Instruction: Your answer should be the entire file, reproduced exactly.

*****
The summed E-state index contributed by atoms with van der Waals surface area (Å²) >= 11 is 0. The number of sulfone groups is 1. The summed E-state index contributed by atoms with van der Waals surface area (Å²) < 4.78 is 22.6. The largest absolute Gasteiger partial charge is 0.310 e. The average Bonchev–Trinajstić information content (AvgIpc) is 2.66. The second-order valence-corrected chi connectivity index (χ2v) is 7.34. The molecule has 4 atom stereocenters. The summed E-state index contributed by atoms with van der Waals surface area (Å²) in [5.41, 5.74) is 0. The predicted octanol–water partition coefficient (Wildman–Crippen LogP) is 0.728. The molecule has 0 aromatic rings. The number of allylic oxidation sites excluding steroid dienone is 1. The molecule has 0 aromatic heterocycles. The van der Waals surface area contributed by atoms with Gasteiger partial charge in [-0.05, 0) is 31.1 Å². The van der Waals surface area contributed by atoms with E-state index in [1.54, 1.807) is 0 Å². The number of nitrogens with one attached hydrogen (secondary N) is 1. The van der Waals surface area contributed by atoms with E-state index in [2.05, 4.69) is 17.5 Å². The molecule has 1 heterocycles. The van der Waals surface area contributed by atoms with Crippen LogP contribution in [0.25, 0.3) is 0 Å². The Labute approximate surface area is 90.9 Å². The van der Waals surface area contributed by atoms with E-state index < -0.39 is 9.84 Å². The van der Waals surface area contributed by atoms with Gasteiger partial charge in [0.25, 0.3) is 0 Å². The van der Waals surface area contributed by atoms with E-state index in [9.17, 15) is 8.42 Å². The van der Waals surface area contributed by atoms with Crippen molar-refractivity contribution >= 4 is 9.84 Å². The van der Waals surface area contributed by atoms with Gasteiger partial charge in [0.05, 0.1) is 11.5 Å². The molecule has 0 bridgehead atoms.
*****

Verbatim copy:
The summed E-state index contributed by atoms with van der Waals surface area (Å²) >= 11 is 0. The number of sulfone groups is 1. The summed E-state index contributed by atoms with van der Waals surface area (Å²) < 4.78 is 22.6. The largest absolute Gasteiger partial charge is 0.310 e. The average Bonchev–Trinajstić information content (AvgIpc) is 2.66. The second-order valence-corrected chi connectivity index (χ2v) is 7.34. The molecule has 4 atom stereocenters. The summed E-state index contributed by atoms with van der Waals surface area (Å²) in [5.41, 5.74) is 0. The predicted octanol–water partition coefficient (Wildman–Crippen LogP) is 0.728. The molecule has 0 aromatic rings. The number of allylic oxidation sites excluding steroid dienone is 1. The molecule has 0 aromatic heterocycles. The van der Waals surface area contributed by atoms with Gasteiger partial charge in [-0.05, 0) is 31.1 Å². The van der Waals surface area contributed by atoms with E-state index in [1.54, 1.807) is 0 Å². The number of nitrogens with one attached hydrogen (secondary N) is 1. The van der Waals surface area contributed by atoms with E-state index in [2.05, 4.69) is 17.5 Å². The molecule has 1 heterocycles. The van der Waals surface area contributed by atoms with Crippen LogP contribution in [0.25, 0.3) is 0 Å². The Labute approximate surface area is 90.9 Å². The van der Waals surface area contributed by atoms with E-state index < -0.39 is 9.84 Å². The van der Waals surface area contributed by atoms with Gasteiger partial charge in [0.25, 0.3) is 0 Å². The van der Waals surface area contributed by atoms with E-state index in [9.17, 15) is 8.42 Å². The van der Waals surface area contributed by atoms with Crippen molar-refractivity contribution >= 4 is 9.84 Å². The van der Waals surface area contributed by atoms with Gasteiger partial charge in [0.05, 0.1) is 11.5 Å². The molecule has 0 bridgehead atoms.